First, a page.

Ransone Abbott and Linli

Justin C. Ransone, Amy Lee Abbott and Linli Xu were killed last June while standing in a median. Ransone and Abbott had stopped to help the pregnant Xu, who had hit a deer.

A Chesterfield County woman was indicted Tuesday in connection with a June crash that killed three people standing along state Route 288 in Goochland County.

Claire C. Carr, a 53-year-old attorney who lives in north Chesterfield, was indicted on three charges of involuntary manslaughter.

Carr also faces civil lawsuits seeking tens of millions of dollars in damages filed in Goochland Circuit Court in recent months by the families of each of the three victims. One suit claims Carr was texting at the time of the accident.

Carr was driving a 2016 Audi Q5 south on state Route 288 near West Creek Parkway around 9 p.m. on June 27 when she came upon a 2015 Mercedes CLA 250 that was disabled in the left lane after striking a deer, according to the Virginia State Police.

The driver of the Mercedes, Linli Xu, a 25-year-old Midlothian woman, had gotten out of the vehicle after hitting the animal. A Glen Allen couple — Justin C. Ransone, 41, and Amy Lee Abbott, 45 — stopped in a 2006 Chevrolet Suburban alongside the right shoulder and crossed over the road to help Xu, police said.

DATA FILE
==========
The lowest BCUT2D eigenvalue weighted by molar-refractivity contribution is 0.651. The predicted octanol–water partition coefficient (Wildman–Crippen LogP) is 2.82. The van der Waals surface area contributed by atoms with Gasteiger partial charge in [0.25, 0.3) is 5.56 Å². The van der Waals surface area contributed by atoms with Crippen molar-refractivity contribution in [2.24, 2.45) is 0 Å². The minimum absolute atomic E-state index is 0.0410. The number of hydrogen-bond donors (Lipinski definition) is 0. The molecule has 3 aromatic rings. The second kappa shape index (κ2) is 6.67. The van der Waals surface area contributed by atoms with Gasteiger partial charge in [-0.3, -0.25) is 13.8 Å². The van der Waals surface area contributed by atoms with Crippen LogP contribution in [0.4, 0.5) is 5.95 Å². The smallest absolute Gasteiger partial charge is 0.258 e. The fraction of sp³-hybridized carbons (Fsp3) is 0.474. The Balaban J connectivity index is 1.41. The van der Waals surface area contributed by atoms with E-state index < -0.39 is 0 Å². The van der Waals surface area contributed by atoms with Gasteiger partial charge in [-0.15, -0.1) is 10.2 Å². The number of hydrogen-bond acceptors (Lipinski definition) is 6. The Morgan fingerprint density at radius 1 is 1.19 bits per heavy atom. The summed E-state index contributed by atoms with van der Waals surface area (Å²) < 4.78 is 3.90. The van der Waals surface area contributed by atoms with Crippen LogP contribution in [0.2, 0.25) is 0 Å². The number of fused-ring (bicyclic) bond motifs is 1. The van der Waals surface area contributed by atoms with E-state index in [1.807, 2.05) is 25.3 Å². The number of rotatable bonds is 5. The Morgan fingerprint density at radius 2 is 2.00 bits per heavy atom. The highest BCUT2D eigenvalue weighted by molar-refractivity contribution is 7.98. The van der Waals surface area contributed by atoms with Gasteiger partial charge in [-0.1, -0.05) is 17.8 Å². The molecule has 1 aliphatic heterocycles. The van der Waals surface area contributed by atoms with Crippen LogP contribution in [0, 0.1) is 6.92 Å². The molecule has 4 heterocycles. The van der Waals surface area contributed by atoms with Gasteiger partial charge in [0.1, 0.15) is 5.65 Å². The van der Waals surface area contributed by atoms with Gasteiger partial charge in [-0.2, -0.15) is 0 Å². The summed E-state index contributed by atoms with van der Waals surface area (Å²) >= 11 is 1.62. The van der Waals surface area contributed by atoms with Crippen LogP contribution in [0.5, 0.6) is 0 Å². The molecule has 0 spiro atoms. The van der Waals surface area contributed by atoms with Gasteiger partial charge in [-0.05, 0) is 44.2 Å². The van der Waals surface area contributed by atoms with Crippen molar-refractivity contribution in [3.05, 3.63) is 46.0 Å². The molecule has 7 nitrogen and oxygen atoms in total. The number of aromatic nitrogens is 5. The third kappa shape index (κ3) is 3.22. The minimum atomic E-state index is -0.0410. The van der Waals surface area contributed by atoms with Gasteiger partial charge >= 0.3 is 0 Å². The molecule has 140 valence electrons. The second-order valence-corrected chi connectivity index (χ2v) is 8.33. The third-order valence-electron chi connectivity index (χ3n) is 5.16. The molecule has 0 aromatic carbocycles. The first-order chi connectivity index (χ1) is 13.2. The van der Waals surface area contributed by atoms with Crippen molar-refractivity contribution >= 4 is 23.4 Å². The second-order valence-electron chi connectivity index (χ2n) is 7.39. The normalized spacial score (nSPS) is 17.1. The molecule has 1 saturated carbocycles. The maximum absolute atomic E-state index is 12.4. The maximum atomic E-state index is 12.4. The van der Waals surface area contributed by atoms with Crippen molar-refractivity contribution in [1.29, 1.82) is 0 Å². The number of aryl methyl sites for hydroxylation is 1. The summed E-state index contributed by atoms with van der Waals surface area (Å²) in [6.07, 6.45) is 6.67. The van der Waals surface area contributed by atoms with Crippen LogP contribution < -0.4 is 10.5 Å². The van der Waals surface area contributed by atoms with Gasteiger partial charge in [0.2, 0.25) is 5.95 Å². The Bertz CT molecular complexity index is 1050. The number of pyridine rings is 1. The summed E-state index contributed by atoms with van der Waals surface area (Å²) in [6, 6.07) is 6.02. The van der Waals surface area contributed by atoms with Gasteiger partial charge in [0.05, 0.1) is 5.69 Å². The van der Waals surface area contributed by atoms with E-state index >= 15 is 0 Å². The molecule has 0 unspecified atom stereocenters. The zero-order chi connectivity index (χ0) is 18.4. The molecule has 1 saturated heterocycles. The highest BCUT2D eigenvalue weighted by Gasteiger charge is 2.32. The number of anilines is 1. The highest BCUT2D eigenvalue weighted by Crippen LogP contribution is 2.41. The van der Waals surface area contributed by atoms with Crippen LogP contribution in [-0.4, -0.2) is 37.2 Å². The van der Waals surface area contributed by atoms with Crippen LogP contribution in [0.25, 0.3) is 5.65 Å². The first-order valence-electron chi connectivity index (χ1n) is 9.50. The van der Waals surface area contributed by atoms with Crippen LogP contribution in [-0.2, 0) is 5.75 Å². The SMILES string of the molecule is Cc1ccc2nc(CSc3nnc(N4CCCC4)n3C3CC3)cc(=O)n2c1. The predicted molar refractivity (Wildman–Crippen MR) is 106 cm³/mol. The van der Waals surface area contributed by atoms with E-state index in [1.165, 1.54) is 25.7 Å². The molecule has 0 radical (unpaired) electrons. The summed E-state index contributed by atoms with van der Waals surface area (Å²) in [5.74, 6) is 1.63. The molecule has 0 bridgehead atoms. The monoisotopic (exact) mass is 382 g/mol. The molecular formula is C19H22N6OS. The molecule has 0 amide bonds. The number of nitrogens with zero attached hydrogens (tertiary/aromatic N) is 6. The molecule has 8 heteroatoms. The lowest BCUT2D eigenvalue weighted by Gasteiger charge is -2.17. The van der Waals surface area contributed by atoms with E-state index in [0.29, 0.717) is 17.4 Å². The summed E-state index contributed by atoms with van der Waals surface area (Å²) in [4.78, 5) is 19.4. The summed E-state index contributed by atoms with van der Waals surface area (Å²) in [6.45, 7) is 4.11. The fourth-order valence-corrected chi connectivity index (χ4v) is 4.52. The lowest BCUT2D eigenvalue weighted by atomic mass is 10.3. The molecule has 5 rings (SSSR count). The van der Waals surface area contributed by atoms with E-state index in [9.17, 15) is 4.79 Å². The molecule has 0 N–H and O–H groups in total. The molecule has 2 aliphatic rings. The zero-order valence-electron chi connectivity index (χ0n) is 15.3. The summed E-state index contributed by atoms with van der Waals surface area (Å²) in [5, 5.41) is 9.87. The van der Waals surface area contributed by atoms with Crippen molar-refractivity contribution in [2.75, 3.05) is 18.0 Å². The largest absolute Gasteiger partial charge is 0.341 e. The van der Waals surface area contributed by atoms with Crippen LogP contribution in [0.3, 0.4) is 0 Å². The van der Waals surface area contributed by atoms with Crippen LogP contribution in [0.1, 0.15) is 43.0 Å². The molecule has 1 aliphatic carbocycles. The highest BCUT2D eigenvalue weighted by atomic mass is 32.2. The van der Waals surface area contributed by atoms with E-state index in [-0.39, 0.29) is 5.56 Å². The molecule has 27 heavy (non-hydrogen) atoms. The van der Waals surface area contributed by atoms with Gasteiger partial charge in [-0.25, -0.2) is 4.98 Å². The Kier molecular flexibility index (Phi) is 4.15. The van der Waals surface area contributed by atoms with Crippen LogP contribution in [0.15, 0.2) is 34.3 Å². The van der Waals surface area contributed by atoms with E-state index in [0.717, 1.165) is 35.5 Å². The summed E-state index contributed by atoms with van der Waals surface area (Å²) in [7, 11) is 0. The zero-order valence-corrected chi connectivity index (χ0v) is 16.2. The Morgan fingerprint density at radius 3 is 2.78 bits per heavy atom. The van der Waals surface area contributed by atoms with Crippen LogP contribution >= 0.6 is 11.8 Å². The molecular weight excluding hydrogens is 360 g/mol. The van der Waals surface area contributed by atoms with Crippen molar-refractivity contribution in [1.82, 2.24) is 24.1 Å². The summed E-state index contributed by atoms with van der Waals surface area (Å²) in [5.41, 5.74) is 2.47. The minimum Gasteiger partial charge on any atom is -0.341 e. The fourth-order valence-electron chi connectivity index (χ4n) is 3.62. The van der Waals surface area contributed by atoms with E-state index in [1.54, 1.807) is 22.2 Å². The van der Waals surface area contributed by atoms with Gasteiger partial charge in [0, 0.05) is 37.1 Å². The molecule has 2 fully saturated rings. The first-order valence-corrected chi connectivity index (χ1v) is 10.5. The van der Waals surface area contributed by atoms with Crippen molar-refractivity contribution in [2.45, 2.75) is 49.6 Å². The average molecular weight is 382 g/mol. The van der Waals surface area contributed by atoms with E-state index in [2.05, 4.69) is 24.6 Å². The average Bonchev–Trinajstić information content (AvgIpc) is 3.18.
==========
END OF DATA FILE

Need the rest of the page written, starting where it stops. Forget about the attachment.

Police said Xu, who was five months pregnant, was standing in a grass median with Ransone and Abbott to the left of the disabled Mercedes, when Carr’s vehicle approached. Carr, traveling in the left lane, swerved left to avoid the Mercedes and struck the three victims, police said.

The hazard lights of the Mercedes and the Chevrolet SUV were both flashing on a night when the weather was clear and traffic was light, police said in a search warrant in the case.

D. Michael Caudill, the commonwealth’s attorney for Goochland, declined to comment on the facts of the case on Tuesday.

Family members of the three victims in recent months filed separate lawsuits, each seeking more than $25 million in damages against Carr and her law firm, Kalbaugh, Pfund & Messersmith. The separate lawsuits from each family claim that at the time of the accident, Carr was driving a vehicle that was provided to her by that firm for business use.

The three family’s lawsuits accuse Carr of driving too fast and disregarding the Mercedes’ emergency lights, which the litigation says were visible from at least a half-mile away. The lawsuits accuse Carr of being negligent in how she drove the vehicle and the litigation alleges she caused the three deaths. The lawsuit filed by Xu’s husband also charges that Carr was texting in the seconds before the crash.

In written responses, an attorney for Carr and her law firm denied the allegations against them, and asserted that the defendants are not guilty of any negligence. Jury trials in the civil cases have been scheduled to take place in 2019 and 2020.

Carr could not be reached for comment at her law firm Tuesday. An attorney who represents Carr and KPM in the civil lawsuits did not immediately return a phone call Tuesday seeking comment on the litigation.

Carr’s initial appearance on the criminal charges is scheduled for Nov. 13.

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